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Sports Betting: Billy Walters | Billy Walters Gambler, 60 Minutes

Written By Rana G on Monday, January 17, 2011 | 4:00 AM


One of the more interesting characters in all of Las Vegas is, without doubt, Billy Walters.

He's a big-time sports bettor, developer and philanthropist who has hit the news in controversial ways over the years.

But "60 Minutes" handled the story like it were a light feature, broke no new ground on this interesting character and, frankly, didn't work very hard to flesh out the more interesting elements of this most complex of Las Vegas creatures.

Sports Bettor Billy Walter's Winning Streak

(CBS) When it comes to gambling, everybody knows the house has the advantage. But there are some high rollers who consistently win, and it's hard to find anyone better at winning than Billy Walters.

He bets on football and basketball, is worth hundreds of millions of dollars, and has been so successful that many Las Vegas bookmakers are afraid to even take his bets.

Walters has been almost as elusive as Howard Hughes, avoiding publicity, reluctant to reveal his secrets.

But after 30 years of unprecedented success, the man who calls himself a Kentucky hillbilly agreed for the first time to open the door into his betting life in Las Vegas - a life he describes as one long hustle - in betting parlors, in pool rooms and on the golf course.
When Walters golfs, it's mostly for fun. He used to make his living off it. And he showed us how the hustle worked with Gene McCarlie, an old friend and casino owner.

"Who's the better golfer?" correspondent Lara Logan asked Walters and McCarlie on a golf course.

"He is," both men replied simultaneously, laughing.

"By far. Believe me," McCarlie added.

"How much money have you taken off him over the years?" Logan asked.

"When I met him, he was driving an old Cadillac full of bullet holes. Had no air conditioning. Now, he's a very wealthy man," Walters replied.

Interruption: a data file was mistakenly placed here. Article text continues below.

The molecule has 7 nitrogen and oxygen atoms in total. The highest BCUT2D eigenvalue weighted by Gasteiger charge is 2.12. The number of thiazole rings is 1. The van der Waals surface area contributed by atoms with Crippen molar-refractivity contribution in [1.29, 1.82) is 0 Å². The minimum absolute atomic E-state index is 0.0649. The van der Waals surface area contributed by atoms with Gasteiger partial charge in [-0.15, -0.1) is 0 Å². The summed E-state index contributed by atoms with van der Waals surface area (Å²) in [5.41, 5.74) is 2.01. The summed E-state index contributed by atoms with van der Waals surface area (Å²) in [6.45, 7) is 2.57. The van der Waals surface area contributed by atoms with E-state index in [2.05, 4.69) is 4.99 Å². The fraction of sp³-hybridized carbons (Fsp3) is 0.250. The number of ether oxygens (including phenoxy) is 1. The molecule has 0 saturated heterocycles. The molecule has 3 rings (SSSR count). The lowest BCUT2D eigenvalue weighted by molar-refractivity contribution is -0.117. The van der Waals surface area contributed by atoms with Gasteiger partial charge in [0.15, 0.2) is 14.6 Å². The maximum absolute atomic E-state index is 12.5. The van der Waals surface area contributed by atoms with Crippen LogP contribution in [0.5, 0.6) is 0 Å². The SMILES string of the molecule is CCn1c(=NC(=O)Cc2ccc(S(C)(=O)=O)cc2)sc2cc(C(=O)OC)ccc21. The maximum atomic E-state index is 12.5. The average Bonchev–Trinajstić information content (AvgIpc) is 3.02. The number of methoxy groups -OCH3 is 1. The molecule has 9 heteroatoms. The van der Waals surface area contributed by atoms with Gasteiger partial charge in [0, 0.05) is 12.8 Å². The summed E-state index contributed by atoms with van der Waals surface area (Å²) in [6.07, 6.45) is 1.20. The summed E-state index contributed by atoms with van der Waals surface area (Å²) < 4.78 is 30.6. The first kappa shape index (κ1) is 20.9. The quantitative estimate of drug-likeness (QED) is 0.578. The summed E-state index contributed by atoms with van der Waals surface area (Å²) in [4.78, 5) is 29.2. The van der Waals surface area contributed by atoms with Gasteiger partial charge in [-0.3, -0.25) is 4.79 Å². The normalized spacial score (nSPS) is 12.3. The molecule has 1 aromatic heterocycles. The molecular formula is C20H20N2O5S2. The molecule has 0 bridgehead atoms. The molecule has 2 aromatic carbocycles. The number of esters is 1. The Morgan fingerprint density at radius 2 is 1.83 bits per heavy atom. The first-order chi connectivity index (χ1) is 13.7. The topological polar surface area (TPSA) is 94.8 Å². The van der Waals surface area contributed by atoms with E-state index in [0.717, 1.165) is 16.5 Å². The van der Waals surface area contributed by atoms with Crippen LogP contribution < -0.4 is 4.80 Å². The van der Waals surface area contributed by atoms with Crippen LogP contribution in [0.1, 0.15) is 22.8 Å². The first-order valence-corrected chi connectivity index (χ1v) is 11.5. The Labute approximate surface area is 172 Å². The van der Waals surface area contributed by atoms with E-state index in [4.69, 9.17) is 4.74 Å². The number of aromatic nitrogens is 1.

On the day we went along, the two buddies decided to play for $5,000 a hole, with a few side bets along the way.

"What's the price?" Walters asked.

"Five-to-one for birdie," McCarlie replied.

"I'll take 15," Walters countered.

"Ten," McCarlie said.

"You got it for a dime!" Walters agreed.

Walters just missed a 60-foot putt, but after only three holes, he was up $17,000. Small potatoes for Walters.

"What's the most you've ever made on a hole?" Logan asked.

"Probably $400,000," Walters said.

Asked what his biggest win was on a round of golf, Walters said, "Probably a million bucks, around a million dollars."

"That's a lot of money," Logan remarked.

"Yes. I never got to bed to with it. I lost it all in the Horseshoe Hotel playing blackjack before I went to bed," he replied.

Asked if there's anything he doesn't gamble on, Walters replied, "Not really."

He gambled on the Super Bowl last year and won $3.5 million. Nevada is the only state in the country where taking bets on individual games is legal. Most bettors come to a sports book inside the casino, to lay their bets, wagering $2.5 billion dollars every year.







Source by : http://www.lvrj.com , http://www.cbsnews.com/
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